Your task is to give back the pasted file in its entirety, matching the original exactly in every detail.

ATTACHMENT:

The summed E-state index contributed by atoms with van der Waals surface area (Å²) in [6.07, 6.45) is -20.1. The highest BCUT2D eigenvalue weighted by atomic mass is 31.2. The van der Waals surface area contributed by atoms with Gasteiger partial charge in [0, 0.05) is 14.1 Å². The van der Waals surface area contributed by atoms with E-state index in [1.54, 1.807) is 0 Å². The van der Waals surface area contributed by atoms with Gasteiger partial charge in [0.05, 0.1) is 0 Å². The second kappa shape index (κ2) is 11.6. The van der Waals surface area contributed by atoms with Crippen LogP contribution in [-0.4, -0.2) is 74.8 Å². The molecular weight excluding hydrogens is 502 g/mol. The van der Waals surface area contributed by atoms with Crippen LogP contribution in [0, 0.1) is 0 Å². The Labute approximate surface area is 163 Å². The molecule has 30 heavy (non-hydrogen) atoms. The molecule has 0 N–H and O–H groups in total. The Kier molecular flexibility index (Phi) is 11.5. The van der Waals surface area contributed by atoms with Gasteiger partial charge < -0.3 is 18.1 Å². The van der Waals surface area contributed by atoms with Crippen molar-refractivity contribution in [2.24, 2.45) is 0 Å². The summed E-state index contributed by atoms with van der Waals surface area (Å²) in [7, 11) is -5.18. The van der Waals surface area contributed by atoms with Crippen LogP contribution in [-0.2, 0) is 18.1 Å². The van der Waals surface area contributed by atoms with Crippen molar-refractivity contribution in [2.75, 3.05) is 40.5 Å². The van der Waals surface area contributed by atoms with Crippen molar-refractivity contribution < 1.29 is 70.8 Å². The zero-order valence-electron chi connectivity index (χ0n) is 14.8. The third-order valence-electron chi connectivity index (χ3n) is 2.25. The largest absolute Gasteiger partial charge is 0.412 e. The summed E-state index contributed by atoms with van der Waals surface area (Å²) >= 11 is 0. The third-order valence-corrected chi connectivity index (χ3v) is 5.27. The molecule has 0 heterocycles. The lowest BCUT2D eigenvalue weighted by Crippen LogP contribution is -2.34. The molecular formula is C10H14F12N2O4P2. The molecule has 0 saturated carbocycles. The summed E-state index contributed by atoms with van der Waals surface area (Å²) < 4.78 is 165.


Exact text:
The summed E-state index contributed by atoms with van der Waals surface area (Å²) in [6.07, 6.45) is -20.1. The highest BCUT2D eigenvalue weighted by atomic mass is 31.2. The van der Waals surface area contributed by atoms with Gasteiger partial charge in [0, 0.05) is 14.1 Å². The van der Waals surface area contributed by atoms with E-state index in [1.54, 1.807) is 0 Å². The van der Waals surface area contributed by atoms with Gasteiger partial charge in [0.05, 0.1) is 0 Å². The second kappa shape index (κ2) is 11.6. The van der Waals surface area contributed by atoms with Crippen LogP contribution in [-0.4, -0.2) is 74.8 Å². The molecular weight excluding hydrogens is 502 g/mol. The van der Waals surface area contributed by atoms with Crippen LogP contribution in [0, 0.1) is 0 Å². The Labute approximate surface area is 163 Å². The molecule has 30 heavy (non-hydrogen) atoms. The molecule has 0 N–H and O–H groups in total. The Kier molecular flexibility index (Phi) is 11.5. The van der Waals surface area contributed by atoms with Gasteiger partial charge < -0.3 is 18.1 Å². The van der Waals surface area contributed by atoms with Crippen molar-refractivity contribution in [2.24, 2.45) is 0 Å². The summed E-state index contributed by atoms with van der Waals surface area (Å²) in [7, 11) is -5.18. The van der Waals surface area contributed by atoms with Crippen LogP contribution in [-0.2, 0) is 18.1 Å². The van der Waals surface area contributed by atoms with Crippen molar-refractivity contribution in [2.75, 3.05) is 40.5 Å². The van der Waals surface area contributed by atoms with Crippen molar-refractivity contribution < 1.29 is 70.8 Å². The zero-order valence-electron chi connectivity index (χ0n) is 14.8. The third-order valence-electron chi connectivity index (χ3n) is 2.25. The largest absolute Gasteiger partial charge is 0.412 e. The summed E-state index contributed by atoms with van der Waals surface area (Å²) >= 11 is 0. The third-order valence-corrected chi connectivity index (χ3v) is 5.27. The molecule has 0 heterocycles. The lowest BCUT2D eigenvalue weighted by Crippen LogP contribution is -2.34. The molecular formula is C10H14F12N2O4P2. The molecule has 0 saturated carbocycles. The summed E-state index contributed by atoms with van der Waals surface area (Å²) < 4.78 is 165.